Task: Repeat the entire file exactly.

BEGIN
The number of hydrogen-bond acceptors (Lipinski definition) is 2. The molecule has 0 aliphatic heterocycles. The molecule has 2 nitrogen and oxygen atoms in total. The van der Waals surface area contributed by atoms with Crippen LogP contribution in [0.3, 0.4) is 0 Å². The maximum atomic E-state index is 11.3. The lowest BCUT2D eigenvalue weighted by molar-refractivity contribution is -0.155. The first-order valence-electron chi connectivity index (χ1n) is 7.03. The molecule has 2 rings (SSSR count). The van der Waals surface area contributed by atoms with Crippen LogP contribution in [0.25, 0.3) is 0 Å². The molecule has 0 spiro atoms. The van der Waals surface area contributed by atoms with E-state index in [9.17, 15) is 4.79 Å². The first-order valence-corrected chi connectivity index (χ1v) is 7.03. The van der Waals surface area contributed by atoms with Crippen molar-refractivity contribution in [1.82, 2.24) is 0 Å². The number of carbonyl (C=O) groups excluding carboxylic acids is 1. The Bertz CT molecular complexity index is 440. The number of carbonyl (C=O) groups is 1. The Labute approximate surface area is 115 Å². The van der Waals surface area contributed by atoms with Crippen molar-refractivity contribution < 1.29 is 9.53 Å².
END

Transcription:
The number of hydrogen-bond acceptors (Lipinski definition) is 2. The molecule has 0 aliphatic heterocycles. The molecule has 2 nitrogen and oxygen atoms in total. The van der Waals surface area contributed by atoms with Crippen LogP contribution in [0.3, 0.4) is 0 Å². The maximum atomic E-state index is 11.3. The lowest BCUT2D eigenvalue weighted by molar-refractivity contribution is -0.155. The first-order valence-electron chi connectivity index (χ1n) is 7.03. The molecule has 2 rings (SSSR count). The van der Waals surface area contributed by atoms with Crippen LogP contribution in [0.25, 0.3) is 0 Å². The molecule has 0 spiro atoms. The van der Waals surface area contributed by atoms with E-state index in [9.17, 15) is 4.79 Å². The first-order valence-corrected chi connectivity index (χ1v) is 7.03. The van der Waals surface area contributed by atoms with Crippen molar-refractivity contribution in [1.82, 2.24) is 0 Å². The number of carbonyl (C=O) groups excluding carboxylic acids is 1. The Bertz CT molecular complexity index is 440. The number of carbonyl (C=O) groups is 1. The Labute approximate surface area is 115 Å². The van der Waals surface area contributed by atoms with Crippen molar-refractivity contribution < 1.29 is 9.53 Å².